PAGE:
On average, Americans spend about 30 minutes commuting back and forth to work each day. That may not seem as if it’s a lot of time in the car, but when you add up an hour per day, five days per week, 12 months per year, it’s a lot! The chiropractors at Dominguez Injury Centers often see patients with physical complaints ranging from small aches and pains to muscle fatigue and lower back pain as a result of all that sitting in the car. If this sounds like a familiar scenario, then there are a few small adjustments you can make to make your commute a little easier on your body.
Start at the Top and Work Your Way Down
First things first — your head. Namely, the position of your headrest. It should be right behind your noggin and allow you to sit comfortably with your chin slightly tucked as if you’re holding a tennis ball under it.
Next, think about your arms. Your shoulders should be back against the seat with your arms at about a 120-degree angle with your elbows slightly bent. Your wrists should be over the steering wheel as you hold it at the 4 and 7 o’clock positions. This helps to give your neck muscles a break as you grip the wheel.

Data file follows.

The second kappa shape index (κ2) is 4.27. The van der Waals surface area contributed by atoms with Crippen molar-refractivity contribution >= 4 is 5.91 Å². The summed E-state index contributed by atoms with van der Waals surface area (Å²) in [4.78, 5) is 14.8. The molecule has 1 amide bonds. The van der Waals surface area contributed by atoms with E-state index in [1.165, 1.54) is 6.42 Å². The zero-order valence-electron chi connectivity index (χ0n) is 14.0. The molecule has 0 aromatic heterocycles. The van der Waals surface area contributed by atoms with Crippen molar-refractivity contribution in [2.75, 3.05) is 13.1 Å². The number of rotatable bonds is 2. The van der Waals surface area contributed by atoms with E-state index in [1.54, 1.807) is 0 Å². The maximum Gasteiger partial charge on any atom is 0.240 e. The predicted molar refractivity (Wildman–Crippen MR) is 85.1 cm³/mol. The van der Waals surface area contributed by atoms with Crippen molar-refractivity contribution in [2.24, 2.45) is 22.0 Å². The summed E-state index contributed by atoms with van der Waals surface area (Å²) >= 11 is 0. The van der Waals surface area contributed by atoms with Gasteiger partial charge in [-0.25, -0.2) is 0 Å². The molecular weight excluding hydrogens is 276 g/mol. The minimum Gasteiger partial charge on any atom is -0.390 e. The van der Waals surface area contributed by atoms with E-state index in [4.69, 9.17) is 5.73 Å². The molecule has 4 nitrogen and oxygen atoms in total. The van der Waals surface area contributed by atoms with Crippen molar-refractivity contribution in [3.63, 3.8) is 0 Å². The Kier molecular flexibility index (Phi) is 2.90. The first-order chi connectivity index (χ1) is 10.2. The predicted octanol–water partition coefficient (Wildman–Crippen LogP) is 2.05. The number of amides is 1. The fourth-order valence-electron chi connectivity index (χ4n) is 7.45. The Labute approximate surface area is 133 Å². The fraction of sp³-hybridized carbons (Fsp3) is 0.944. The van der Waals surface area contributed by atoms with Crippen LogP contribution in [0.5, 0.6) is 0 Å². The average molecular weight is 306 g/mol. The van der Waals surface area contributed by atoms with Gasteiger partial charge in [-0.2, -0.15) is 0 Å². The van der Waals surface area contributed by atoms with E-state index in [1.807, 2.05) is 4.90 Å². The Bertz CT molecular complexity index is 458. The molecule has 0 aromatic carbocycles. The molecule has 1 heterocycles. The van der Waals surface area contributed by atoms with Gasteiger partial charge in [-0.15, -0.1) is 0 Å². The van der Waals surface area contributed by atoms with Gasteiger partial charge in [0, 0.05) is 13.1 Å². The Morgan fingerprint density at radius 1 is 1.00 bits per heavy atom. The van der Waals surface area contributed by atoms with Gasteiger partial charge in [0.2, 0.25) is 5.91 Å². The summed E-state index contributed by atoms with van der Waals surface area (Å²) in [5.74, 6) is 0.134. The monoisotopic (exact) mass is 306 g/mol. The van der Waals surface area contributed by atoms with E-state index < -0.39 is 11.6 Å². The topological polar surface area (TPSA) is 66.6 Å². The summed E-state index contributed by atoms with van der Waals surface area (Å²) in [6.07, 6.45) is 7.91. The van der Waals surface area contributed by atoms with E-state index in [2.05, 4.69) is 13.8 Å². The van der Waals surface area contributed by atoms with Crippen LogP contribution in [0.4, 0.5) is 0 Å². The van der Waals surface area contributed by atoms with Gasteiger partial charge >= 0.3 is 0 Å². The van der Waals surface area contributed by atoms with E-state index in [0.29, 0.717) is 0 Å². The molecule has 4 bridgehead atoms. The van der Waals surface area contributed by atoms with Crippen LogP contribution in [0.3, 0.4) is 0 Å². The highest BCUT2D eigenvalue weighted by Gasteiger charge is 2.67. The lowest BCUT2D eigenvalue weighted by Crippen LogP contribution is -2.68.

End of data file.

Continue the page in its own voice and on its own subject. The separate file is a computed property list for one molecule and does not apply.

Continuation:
Your ribs are another area that could use some attention because let’s face it, people don’t think about their ribs enough! When you sit in your car seat, make sure that your seat is at least the same height as your shoulders. If it’s not, then it won’t support your ribs appropriately and may be too small of a car for you.
As for your lower back, it should be supported by the seat at about a 110-degree angle. This angle is important because it helps to avoid compressing the discs in your lower back. If the seat has lumbar support, adjust it so that the arch of your lower back is supported. If it’s not, then roll up a T-shirt or towel to fit into the space between your back and the seat.
Finally, your knees and feet. For your knees, they should be at about a 30-degree bend to help improve your blood flow. There should also be a gap in the seat about as wide as two fingers between the back of your knees and the seat. As for your feet, your left foot should be on the built-in footrest in order to better support your back and hips.
If you need help with proper posture during your commute, then talk to the chiropractors at Dominguez Injury Centers.